|Sen. Bongbong Marcos, chair of the Senate Committee on Local Governments|
A friend of mine recently lined up one late afternoon to go to confession at the St. Peter’s Church very near the House of Representatives along Commonwealth Avenue. After waiting quite a while as the queue was long, however, she saw the priest leave to go inside the rectory. Upset, my friend asked a staffer of the Church why the priest left, and injecting a little humor, she asked him, “Papano ngayon, e kung pumunta kami sa impierno dahil hindi kami naka-kumpisal?” Her neighbor in the confessional line overheard her and said, “Hindi ho, doon ho ang impierno,” pointing to the Batasan. “Nandoon po ang mga demonyo.”
My friend was shocked at this remark, for she has followed the controversy surrounding the ad hoc House committee decision to railroad the BBL last week. “Ang tindi talaga ang init ng tao sa BBL,” she concluded. The heat is also generated by practically all the columnists in mainstream media.
What has incensed people with the House ad hoc committee handling of the draft BBL was that it just threw out the draft it had prepared AFTER 45 COMMITTEE HEARINGS, only to adopt the Palace draft given to committee chair Rufus Rodriguez after President Aquino summoned the members to two meetings in Malacanang the other weekend. That motion only lent credence to the talk that each committee member voting affirmative would get P50 million in projects and P1 million in cash. Transactional politics at its worst.
In fact, House insiders note that there’s already a bee-line to the House Committee on Appropriations, chaired by Davao Rep. Isidro Ungab with assistance of rabid Aquino loyalist and ways and means committee chair Miro Quimbo of Marikina. Sources surmise that the Appropriations Committee is expected to release the first tranche of funds for the solons’ projects in the first quarter of 2016---just in time for the May elections. Talk is that on June 10, the eve of closing of session, the pabaon of P1 million per representative who voted yes to BBL would be expected to be doled out.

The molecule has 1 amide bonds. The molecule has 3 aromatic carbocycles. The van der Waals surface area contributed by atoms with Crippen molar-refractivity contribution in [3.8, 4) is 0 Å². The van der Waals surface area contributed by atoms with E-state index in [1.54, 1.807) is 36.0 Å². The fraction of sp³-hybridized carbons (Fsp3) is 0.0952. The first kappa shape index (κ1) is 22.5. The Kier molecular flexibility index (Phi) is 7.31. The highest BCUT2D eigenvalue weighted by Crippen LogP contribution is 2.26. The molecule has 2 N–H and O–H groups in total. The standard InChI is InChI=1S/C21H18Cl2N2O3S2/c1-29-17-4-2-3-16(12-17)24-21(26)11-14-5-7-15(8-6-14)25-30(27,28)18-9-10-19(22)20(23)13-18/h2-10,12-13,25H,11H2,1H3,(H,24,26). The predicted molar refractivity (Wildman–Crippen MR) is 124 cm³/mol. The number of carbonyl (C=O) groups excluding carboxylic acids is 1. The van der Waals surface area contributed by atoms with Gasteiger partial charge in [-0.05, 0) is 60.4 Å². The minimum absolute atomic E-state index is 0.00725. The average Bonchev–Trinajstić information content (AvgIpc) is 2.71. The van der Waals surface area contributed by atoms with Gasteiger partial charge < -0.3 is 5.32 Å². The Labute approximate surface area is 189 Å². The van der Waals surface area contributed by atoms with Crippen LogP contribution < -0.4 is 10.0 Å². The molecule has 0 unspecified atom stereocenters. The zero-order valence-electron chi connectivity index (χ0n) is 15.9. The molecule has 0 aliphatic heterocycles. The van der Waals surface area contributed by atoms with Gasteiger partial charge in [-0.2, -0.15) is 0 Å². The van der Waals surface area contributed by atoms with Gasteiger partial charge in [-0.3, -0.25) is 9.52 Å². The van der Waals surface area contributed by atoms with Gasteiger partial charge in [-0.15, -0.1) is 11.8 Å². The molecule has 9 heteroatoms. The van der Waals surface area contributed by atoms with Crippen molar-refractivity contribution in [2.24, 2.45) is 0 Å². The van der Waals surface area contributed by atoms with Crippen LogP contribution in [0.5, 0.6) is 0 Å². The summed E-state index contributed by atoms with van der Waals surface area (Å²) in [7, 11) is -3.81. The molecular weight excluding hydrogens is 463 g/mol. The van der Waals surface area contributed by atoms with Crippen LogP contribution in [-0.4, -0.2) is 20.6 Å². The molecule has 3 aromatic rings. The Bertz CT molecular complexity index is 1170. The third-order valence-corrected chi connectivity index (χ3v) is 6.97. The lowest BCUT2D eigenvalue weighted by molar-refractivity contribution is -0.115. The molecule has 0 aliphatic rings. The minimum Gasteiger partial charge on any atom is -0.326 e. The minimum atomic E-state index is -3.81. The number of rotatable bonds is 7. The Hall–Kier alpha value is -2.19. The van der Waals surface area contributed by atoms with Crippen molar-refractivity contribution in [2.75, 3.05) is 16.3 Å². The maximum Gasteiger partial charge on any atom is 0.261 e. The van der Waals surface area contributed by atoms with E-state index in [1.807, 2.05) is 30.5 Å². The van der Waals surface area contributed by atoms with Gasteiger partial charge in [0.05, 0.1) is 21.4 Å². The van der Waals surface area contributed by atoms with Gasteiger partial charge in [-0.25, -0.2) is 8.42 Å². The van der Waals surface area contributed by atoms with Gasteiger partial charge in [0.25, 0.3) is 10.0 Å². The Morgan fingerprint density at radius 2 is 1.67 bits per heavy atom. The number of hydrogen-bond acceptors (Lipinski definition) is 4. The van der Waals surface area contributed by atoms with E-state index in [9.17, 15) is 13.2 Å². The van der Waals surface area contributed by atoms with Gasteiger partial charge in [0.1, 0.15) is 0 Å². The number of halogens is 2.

With the House ad hoc committee caving in so easily and the on-going plenary vote in the 290-member House failing to raise expectations of a good anti-BBL defense, all eyes are now focused on the Senate. Would the Senate be more independent?
Sen. Bongbong Marcos, who chairs the Senate’s local government committee, opined that the senators may not be able to meet the deadline sought by Malacanang to pass the BBL---June 11, the last session day. Marcos has said that he wants to call to hearings various sectors that claim to have been left out in the Peace Panel’s exclusive negotiations with the MILF, such as the MNLF, the Lumads and various royal houses, including the Sultanate of Sulu.
The Sultanate fears that with tremendous pressure from Malaysia to seal the BBL pact with the MILF, the government may have agreed to either drop its claim to Sabah (which Malaysia has resisted since then Vice President Emmanuel Pelaez presented our claim in the London talks on Borneo in 1962), or at least go slow on our claim until it’s perhaps forgotten for good.
Sen. Bongbong Marcos initially made the right moves regarding the BBL--- doubtless aware that the nation’s eyes would be on him. Two days ago he was vocal about not caring to meet with President Aquino, who has signified his desire to meet the senators following reports of a possible impasse over the BBL. But tonight Bongbong was reported to have said that he could meet with P-Noy provided there’s no pressure or money politics at play.